What can I do to help out in the Lemon Grove community?
The easiest way to contribute is by taking care of your own property and by picking up three pieces of trash a day as you are out and about in the community regardless of where you are. A friendly demeanor and being neighborly will encourage others to do the same. The City and local non-profits are always looking for volunteers and we’d love to hear your ideas for improving our community as well.
What should I do to do add value to my home?Studies show, that based on cost, wood decks and patio covers, a fresh coat of paint, reducing clutter, and renovated landscape are the easiest and cheapest ways to add to the property value to your home and business.
Will I need to do a public street dedication or public street improvements as a part my building or planning permit application?Possibly, in accordance with Chapter 12.10, Building Permits valued over $15,000 may require public street dedication towards the ultimate right-of-way width in accordance with the General Plan Roadway Circulation Plan Figure M-1. Residential Collectors require a 56 foot public right-of-way width. Building Permits valued over $25,000 may require full street improvements along the street frontage. Additionally, as a part of any subdivision, planned development, or minor or conditional use permit, public street dedication and improvements may be required.
7:00 - 5:30 pm, Monday- Thursday
Code Enforcement Responsibilities
It is the responsibility of the Development Services Department to investigate all zoning code violations that are reported to the City in writing or by phone at 619-825-3820, anonymous complaints cannot be accepted.
Complaints may be submitted in person to:
Code Enforcement Officer
City of Lemon Grove
3232 Main Street
Lemon Grove, CA 91945
Private Party Trespassing and Homeless:
Dear Lemon Grove Business Owner,
Thank you for being a part of “Team Lemon Grove” and for choosing to continue to operate your business in the City. Your presence is greatly needed and the City hopes to rekindle the partnership that we have to make the City a great place to live, work and shop!
With that said this message was created to help inform each current and prospective business owner of the increase in the number of concerns that have been raised by businesses and residents alike, regarding the transient population and trespassing on private property.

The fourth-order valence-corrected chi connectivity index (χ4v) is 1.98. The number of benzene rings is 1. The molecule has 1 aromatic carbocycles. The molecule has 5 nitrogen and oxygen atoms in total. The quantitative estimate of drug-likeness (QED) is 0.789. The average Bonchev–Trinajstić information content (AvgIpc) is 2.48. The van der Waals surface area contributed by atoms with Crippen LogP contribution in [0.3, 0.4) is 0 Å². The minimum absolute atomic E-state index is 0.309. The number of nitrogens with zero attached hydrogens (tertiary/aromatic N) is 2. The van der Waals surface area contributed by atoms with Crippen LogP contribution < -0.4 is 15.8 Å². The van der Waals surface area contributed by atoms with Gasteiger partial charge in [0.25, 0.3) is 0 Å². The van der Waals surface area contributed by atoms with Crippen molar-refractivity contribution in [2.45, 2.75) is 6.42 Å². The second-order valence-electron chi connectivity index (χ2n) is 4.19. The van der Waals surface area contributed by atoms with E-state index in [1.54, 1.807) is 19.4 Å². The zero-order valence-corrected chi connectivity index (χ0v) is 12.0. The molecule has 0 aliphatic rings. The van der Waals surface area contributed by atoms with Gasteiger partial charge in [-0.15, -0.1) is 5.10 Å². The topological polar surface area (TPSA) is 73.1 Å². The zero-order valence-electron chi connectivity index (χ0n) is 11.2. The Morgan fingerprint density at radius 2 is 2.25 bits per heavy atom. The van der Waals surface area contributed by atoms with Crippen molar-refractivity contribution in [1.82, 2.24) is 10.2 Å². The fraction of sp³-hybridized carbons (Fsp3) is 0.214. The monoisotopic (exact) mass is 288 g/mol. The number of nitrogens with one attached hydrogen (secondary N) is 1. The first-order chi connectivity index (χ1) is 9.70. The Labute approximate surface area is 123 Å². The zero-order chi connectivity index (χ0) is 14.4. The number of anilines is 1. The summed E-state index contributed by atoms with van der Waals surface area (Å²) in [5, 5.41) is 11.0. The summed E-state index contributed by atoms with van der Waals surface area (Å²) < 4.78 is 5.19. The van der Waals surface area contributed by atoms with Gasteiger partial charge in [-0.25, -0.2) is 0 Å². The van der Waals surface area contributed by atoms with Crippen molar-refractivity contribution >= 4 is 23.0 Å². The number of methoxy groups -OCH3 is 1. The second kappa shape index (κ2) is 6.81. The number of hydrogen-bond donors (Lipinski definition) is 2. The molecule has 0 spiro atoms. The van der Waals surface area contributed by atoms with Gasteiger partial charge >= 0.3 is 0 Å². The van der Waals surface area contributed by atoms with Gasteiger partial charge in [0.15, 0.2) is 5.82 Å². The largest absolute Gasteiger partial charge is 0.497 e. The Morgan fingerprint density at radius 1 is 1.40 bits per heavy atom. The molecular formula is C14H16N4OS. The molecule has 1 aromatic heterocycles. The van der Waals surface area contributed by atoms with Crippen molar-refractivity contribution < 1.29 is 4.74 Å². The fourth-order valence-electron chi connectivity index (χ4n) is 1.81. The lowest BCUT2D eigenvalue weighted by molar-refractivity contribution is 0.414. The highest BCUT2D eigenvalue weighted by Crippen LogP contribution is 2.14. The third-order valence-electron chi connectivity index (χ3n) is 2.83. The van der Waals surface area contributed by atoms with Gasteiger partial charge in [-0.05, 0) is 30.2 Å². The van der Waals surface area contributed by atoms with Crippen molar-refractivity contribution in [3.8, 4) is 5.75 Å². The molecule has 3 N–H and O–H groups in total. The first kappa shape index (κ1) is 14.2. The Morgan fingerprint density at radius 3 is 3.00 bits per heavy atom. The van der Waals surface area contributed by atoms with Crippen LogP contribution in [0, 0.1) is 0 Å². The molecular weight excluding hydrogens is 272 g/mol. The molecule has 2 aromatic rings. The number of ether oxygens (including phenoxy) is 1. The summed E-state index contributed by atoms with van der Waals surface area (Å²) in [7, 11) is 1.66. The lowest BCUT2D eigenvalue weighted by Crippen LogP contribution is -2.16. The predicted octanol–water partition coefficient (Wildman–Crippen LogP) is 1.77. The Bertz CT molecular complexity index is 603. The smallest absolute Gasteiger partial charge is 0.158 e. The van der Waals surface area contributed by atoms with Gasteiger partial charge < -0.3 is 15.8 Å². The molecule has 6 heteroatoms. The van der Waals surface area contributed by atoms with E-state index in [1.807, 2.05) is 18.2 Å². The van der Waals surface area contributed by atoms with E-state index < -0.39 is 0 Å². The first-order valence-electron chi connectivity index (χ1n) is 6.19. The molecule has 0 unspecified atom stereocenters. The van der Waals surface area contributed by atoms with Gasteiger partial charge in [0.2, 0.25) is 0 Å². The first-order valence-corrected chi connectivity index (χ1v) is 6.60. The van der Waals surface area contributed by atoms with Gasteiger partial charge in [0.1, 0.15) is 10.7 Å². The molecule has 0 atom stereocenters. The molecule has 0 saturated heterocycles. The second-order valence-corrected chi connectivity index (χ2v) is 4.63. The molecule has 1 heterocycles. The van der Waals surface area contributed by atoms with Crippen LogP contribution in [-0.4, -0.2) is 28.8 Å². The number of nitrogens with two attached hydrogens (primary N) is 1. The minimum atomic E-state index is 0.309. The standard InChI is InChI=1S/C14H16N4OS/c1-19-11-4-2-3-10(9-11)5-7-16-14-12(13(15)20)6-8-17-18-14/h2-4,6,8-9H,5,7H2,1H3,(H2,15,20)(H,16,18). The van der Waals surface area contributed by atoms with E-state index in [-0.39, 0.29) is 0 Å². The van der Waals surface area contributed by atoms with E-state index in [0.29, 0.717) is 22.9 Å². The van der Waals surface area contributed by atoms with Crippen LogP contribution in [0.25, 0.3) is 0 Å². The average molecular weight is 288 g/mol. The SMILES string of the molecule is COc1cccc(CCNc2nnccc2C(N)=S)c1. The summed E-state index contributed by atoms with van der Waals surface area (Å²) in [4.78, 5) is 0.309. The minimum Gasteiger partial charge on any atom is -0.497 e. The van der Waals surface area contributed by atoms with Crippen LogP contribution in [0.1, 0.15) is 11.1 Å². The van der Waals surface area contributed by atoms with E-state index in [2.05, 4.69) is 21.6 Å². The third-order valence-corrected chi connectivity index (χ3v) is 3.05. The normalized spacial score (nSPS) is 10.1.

In 2017, the annual point in time count quantified the City’s homeless population to equal 52. While this is one of the lowest counts in the County, there is still an impact to the businesses in the City. The City and its law enforcement partner, San Diego Sheriff’s Department, have received calls for service that range from vandalism, public urination, littering, smoking, public intoxication and trespassing.
Often time homeless individuals are directly related to trespassing. It is noticeable that an increase in the number of homeless population can affect the quality of life in the community. However, we as the City are in a very precarious position because we have to preserve business property rights and also be compassionate and humane regarding the homeless population. This information was created with the hopes to educate what trespassing is and having a functional understanding of California’s trespassing laws to solve the problem.
Section 602 of the California Penal Code provides an exhaustive list of various forms of trespass. To trespass is defined as entering the property of another without permission or right to do so. The elements to prosecute under this section are:
1. A Peace Officer must ask the individual in question to leave; or
2. The Owner or Owner’s Agent must ask the individuals in question to leave.
If the individual refuses to leave after being asked to do so, or subsequently returns to the property after being asked to leave, a trespass violation exist. If an individual voluntarily complies to leave after being asked to do so, a trespass arrest typically is not possible unless other crimes have been committed.
What can you do to deter homeless trespassing?
By taking certain steps, you can insure that you are not inadvertently enabling trespassing on your private property. Some tips include: